[PPL-devel] Bug in C++ interface (comparison between rational and double)
gmp-bugs.gmplib.org at os.tgape.org
Sun Feb 8 17:25:11 CET 2009
On Fri, 6 Feb 2009, Abramo Bagnara wrote:
> For mpz we overload the _mp_size field using MININT for -inf, MAXINT
> for +inf and MININT+1 for NaN.
> For mpq we use -N/0 for -inf, +N/0 for +inf and 0/0 for NaN.
> For both to check for special values is very fast as it can be done
> only testing the sizes and the overwriting of such special values is
> always safe inside gmplib.
> IMHO a performance critical application like gmplib should reduce the
> handling of special cases in unavoidable paths to the minimum (as
> probably they are not needed for many users). We have done the same
> thing in the PPL adding a templatic policy argument to our numeric
> classes where it's specified if the user code expects special values
> treatment or not.
Just to add a new opinion to the discussion...
If it is possible to check for all special cases with a single test (for
example, the mpq situation above allows for a single test against the
size of the denominator), it is probably reasonable to test for the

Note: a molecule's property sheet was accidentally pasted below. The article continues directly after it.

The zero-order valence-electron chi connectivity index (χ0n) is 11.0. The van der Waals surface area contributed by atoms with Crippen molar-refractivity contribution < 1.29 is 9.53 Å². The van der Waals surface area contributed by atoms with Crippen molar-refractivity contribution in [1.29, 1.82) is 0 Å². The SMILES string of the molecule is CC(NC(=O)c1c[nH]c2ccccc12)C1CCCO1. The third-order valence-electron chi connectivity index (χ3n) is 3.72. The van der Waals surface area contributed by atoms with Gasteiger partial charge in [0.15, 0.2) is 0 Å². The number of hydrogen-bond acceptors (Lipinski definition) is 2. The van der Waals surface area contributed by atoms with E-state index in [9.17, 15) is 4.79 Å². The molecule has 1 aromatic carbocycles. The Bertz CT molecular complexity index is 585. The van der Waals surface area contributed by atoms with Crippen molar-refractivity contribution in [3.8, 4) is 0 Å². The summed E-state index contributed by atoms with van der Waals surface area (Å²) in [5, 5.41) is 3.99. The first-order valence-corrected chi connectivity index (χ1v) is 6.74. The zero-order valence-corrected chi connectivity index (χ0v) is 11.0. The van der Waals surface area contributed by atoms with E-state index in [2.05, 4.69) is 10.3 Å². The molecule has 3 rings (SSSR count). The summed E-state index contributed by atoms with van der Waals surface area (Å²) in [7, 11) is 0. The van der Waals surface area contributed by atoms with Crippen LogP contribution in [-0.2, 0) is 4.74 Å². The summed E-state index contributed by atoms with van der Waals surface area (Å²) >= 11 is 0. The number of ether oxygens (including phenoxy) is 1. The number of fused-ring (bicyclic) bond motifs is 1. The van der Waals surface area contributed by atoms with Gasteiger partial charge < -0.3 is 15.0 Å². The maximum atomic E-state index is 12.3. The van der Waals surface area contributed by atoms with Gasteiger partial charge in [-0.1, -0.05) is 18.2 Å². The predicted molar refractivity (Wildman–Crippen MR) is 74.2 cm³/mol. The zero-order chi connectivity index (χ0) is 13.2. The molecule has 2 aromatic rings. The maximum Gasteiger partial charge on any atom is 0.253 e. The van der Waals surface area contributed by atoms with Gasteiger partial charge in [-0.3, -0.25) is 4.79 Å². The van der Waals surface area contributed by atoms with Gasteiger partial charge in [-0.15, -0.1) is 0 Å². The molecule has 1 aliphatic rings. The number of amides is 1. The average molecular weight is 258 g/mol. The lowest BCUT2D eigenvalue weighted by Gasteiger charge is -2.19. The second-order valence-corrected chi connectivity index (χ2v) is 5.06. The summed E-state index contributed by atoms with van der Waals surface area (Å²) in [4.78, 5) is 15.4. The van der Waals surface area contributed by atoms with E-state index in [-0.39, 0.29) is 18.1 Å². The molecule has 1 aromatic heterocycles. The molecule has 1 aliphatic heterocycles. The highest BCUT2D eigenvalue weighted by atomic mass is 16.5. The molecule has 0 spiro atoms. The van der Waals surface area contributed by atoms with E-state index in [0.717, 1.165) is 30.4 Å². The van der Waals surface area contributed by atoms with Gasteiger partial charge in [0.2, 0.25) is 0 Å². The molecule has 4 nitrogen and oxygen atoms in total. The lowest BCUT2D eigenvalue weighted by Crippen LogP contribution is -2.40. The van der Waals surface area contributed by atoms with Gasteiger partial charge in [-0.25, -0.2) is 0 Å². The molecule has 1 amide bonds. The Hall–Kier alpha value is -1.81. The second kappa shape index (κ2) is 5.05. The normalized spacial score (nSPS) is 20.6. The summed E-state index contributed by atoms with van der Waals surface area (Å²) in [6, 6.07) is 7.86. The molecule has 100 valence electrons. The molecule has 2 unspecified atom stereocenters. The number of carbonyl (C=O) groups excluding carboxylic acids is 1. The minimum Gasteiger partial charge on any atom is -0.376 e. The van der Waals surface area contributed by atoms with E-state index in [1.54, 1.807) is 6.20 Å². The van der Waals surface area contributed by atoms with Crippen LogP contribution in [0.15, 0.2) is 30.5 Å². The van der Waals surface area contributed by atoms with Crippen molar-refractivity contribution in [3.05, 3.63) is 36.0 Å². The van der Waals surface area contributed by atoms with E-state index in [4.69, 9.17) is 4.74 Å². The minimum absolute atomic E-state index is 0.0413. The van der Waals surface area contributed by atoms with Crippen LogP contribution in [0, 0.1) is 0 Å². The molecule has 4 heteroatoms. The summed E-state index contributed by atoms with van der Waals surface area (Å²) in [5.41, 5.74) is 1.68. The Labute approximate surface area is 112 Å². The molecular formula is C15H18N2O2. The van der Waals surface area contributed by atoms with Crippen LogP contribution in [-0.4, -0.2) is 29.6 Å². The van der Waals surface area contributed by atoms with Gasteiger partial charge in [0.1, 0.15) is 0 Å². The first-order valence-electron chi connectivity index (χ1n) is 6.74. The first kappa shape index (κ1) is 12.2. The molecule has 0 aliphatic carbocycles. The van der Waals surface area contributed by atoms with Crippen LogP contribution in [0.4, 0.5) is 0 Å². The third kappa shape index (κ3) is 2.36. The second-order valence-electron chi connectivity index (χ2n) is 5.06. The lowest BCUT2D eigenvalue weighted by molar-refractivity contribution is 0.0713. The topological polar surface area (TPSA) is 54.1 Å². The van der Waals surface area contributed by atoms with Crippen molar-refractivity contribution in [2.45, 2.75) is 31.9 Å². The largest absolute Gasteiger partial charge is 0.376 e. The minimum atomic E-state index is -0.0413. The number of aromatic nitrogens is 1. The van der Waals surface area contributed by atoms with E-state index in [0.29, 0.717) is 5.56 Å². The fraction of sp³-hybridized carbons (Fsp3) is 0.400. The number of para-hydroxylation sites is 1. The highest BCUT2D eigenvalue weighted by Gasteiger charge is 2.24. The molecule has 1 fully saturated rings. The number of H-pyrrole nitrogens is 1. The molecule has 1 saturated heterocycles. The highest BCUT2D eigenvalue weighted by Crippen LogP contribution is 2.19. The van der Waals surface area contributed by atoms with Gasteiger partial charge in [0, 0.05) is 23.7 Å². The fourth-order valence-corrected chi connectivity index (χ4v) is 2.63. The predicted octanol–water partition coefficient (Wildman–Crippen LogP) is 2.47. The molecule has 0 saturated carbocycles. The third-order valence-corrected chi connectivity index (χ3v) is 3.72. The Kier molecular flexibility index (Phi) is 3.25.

special cases, despite the performance needs. Under this case, the
normal flow is only distracted for the smallest possible time, for any
number of special cases.
If one needs to make one check per special case (for example, the mpz
situation above), it is probably not reasonable. If performance is
paramount, one should consider a possible redesign which would enable a
single test to enter all of the special case code. For example, maybe
have the sentinal value be the _mp_size field holding the MININT value
(since, in two's compliment, negative has one extra value), and use
either _mp_alloc or _mp_d to differentiate between the special cases.
It may be that inf and NaN are something that few applications
encounter. They are certainly more rare than in IEEE floating point, as
it's much harder to overflow a mpz than it is to overflow a double.
However, any maths that involve dividing relatively big numbers by
relatively little ones can do it, and programming tricks can only delay
that, not eliminate it. Even mpf math can evaluate to infinite and NaN
If my jumping into the middle of this discussion with my first post
offends anyone, I appologize. I'm new to gmp, but I'm not new to
performance-critical programming. A friend of mine recently asked me
for some assistance with some scientific programming he's working on,
and so I ended up here.
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